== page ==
New rules for the top class of the FIA World Endurance Championship have been given the green light for introduction in time for the 2020/21 season.
The major principles of the regulations that will result in a breed of prototype to replace the current LMP1 cars were signed off during Thursday's FIA World Motor Sport Council in the Phillippines.
Few details have been announced in the wake of the meeting.
The WMSC statement only says that the target is for manufacturer budgets to be one quarter of current levels in LMP1 and that there will be "freedom of design based on a hypercar concept".
More details will be released next Friday when WEC promoter the Automobile Club de l'Ouest, which has formulated the regulations together with the FIA, holds its traditional press conference ahead of the Le Mans 24 Hours.
The rules, which have the working title of 'GTP', will allow for manufacturers to give their prototype machinery the look of one of their road-going sportscars.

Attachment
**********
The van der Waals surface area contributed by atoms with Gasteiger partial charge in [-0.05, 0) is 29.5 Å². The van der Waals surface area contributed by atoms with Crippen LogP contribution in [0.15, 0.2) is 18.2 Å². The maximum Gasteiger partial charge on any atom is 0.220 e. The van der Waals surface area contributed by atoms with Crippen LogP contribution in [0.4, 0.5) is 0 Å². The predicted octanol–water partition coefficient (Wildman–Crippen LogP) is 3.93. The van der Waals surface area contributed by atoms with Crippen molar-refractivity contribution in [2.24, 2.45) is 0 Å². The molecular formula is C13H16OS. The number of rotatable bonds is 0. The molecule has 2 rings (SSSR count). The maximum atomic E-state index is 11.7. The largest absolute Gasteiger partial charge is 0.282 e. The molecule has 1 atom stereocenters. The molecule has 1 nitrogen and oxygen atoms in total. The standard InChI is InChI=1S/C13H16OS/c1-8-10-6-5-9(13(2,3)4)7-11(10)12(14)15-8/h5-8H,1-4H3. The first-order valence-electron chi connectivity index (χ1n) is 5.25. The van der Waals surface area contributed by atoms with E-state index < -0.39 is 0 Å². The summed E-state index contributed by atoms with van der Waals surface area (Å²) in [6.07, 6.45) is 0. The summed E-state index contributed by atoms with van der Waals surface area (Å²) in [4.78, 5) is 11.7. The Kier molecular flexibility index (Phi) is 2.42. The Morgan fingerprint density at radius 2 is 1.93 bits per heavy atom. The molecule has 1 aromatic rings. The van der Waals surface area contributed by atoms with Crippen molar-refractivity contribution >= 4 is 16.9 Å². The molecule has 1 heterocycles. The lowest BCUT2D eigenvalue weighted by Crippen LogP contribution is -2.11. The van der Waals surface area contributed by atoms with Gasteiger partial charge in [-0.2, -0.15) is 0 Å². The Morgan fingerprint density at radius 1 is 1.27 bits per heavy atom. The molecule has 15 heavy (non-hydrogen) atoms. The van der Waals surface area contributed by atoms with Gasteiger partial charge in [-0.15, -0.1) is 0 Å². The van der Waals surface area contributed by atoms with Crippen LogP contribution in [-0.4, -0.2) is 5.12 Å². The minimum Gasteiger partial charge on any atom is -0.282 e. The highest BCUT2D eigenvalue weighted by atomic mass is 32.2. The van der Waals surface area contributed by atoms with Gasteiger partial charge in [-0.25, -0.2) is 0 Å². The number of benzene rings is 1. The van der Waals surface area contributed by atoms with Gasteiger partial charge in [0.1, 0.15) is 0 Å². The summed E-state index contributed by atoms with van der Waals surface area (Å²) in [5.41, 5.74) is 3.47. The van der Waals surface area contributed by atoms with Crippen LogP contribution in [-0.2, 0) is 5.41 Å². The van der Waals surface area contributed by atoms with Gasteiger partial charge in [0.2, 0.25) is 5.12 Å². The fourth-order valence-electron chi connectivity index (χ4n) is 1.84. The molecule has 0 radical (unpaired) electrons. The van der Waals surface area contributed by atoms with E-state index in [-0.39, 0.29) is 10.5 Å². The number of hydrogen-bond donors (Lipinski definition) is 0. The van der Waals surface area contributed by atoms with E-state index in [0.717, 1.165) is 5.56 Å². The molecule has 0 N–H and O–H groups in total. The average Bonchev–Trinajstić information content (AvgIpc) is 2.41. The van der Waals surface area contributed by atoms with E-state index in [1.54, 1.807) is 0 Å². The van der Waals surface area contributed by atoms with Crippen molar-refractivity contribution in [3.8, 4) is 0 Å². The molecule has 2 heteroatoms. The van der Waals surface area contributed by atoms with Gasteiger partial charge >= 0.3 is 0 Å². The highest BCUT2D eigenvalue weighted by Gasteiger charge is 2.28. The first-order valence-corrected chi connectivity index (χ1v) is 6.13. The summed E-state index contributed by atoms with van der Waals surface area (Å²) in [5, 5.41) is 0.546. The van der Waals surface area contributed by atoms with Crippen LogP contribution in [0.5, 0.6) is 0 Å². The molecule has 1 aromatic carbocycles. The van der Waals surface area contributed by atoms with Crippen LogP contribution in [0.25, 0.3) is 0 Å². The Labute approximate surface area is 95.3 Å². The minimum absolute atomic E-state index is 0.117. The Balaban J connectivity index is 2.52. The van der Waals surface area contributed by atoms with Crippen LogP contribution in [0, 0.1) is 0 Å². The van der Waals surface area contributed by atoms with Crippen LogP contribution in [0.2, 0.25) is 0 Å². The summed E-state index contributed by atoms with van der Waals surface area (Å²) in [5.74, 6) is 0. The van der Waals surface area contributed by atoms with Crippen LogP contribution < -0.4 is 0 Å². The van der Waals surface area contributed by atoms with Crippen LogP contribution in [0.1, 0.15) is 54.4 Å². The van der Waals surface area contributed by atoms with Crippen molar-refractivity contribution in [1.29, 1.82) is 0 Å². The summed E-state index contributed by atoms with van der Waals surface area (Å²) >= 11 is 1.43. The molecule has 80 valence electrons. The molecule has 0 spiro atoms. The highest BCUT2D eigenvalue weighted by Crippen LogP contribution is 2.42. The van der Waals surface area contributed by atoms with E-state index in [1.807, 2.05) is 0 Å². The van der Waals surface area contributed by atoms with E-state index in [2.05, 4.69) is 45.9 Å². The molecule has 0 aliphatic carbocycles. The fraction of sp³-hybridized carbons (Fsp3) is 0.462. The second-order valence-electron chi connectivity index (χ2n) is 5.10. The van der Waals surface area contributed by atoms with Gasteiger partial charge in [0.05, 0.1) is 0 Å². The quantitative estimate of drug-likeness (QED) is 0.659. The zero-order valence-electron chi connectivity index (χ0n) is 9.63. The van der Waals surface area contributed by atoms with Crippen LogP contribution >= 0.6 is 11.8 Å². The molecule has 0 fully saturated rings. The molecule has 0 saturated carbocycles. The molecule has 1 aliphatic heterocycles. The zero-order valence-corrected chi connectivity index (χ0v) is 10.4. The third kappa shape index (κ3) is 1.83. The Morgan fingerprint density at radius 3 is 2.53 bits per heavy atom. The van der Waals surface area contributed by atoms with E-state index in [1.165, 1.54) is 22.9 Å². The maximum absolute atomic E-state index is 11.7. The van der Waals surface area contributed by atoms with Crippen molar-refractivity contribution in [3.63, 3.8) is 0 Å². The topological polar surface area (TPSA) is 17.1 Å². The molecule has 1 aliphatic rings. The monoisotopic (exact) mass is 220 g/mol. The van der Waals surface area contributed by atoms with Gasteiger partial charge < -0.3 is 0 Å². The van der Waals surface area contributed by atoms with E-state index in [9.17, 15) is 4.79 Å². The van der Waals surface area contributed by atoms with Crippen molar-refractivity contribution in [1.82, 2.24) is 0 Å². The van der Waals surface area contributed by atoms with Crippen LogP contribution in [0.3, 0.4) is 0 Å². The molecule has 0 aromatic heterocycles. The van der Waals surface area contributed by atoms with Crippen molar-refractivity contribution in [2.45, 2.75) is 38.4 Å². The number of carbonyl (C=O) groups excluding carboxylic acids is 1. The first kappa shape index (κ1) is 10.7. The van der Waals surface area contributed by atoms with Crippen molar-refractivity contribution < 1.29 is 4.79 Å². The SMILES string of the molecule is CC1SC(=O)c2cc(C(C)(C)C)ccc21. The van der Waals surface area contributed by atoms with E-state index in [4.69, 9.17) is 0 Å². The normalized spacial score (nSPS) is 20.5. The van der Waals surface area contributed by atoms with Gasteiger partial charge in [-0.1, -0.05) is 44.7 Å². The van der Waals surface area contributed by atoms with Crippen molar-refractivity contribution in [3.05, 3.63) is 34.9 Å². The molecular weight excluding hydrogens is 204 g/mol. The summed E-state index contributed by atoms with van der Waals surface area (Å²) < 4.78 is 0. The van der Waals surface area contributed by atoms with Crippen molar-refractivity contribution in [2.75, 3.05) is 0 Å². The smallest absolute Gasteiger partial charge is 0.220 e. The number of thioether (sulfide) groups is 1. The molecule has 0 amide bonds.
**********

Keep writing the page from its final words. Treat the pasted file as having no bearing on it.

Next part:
The intent of the new rulebook will be to maintain the current level of performance, but at a substantially reduced cost.
There will be a lower level of hybrid technology allowed and it is expected that manufacturers will be able to chose to a spec energy-retrieval system rather than developing their own.
The manufacturers around the table during the formulation of the new rules were Toyota, McLaren, Aston Martin, Ferrari and Ford.
A plan to "encourage the participation of more female drivers in the WEC" was also approved by the WMSC, further details of which will be announced at the ACO press conference.
It was also confirmed that the Sebring WEC round scheduled for next March will now be a 1000-mile race rather than 1500 miles, as previously announced.
The race takes place on Friday, March 15, the day before the traditional Sebring 12 Hours IMSA WeatherTech SportsCar Championship round.
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